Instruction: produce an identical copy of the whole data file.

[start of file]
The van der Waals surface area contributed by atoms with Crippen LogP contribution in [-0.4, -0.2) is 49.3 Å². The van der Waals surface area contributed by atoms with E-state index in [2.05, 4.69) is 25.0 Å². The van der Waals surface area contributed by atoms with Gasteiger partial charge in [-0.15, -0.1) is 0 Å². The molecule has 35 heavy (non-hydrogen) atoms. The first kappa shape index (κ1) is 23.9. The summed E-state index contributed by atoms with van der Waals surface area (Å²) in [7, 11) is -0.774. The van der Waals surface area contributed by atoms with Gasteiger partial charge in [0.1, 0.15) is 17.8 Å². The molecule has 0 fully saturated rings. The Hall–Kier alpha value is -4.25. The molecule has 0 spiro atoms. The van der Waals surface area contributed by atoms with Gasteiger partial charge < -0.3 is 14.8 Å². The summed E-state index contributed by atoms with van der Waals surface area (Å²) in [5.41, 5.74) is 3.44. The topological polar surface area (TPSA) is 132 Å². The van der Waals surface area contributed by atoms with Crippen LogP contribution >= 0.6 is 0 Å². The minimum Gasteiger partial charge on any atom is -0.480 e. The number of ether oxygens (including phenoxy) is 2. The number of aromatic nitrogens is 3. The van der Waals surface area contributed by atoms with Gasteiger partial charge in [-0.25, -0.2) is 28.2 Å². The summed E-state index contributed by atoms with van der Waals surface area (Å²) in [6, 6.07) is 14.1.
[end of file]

The van der Waals surface area contributed by atoms with Crippen LogP contribution in [-0.4, -0.2) is 49.3 Å². The van der Waals surface area contributed by atoms with E-state index in [2.05, 4.69) is 25.0 Å². The van der Waals surface area contributed by atoms with Gasteiger partial charge in [-0.15, -0.1) is 0 Å². The molecule has 35 heavy (non-hydrogen) atoms. The first kappa shape index (κ1) is 23.9. The summed E-state index contributed by atoms with van der Waals surface area (Å²) in [7, 11) is -0.774. The van der Waals surface area contributed by atoms with Gasteiger partial charge in [0.1, 0.15) is 17.8 Å². The molecule has 0 fully saturated rings. The Hall–Kier alpha value is -4.25. The molecule has 0 spiro atoms. The van der Waals surface area contributed by atoms with Gasteiger partial charge < -0.3 is 14.8 Å². The summed E-state index contributed by atoms with van der Waals surface area (Å²) in [5.41, 5.74) is 3.44. The topological polar surface area (TPSA) is 132 Å². The van der Waals surface area contributed by atoms with Crippen LogP contribution >= 0.6 is 0 Å². The minimum Gasteiger partial charge on any atom is -0.480 e. The number of ether oxygens (including phenoxy) is 2. The number of aromatic nitrogens is 3. The van der Waals surface area contributed by atoms with Gasteiger partial charge in [-0.25, -0.2) is 28.2 Å². The summed E-state index contributed by atoms with van der Waals surface area (Å²) in [6, 6.07) is 14.1.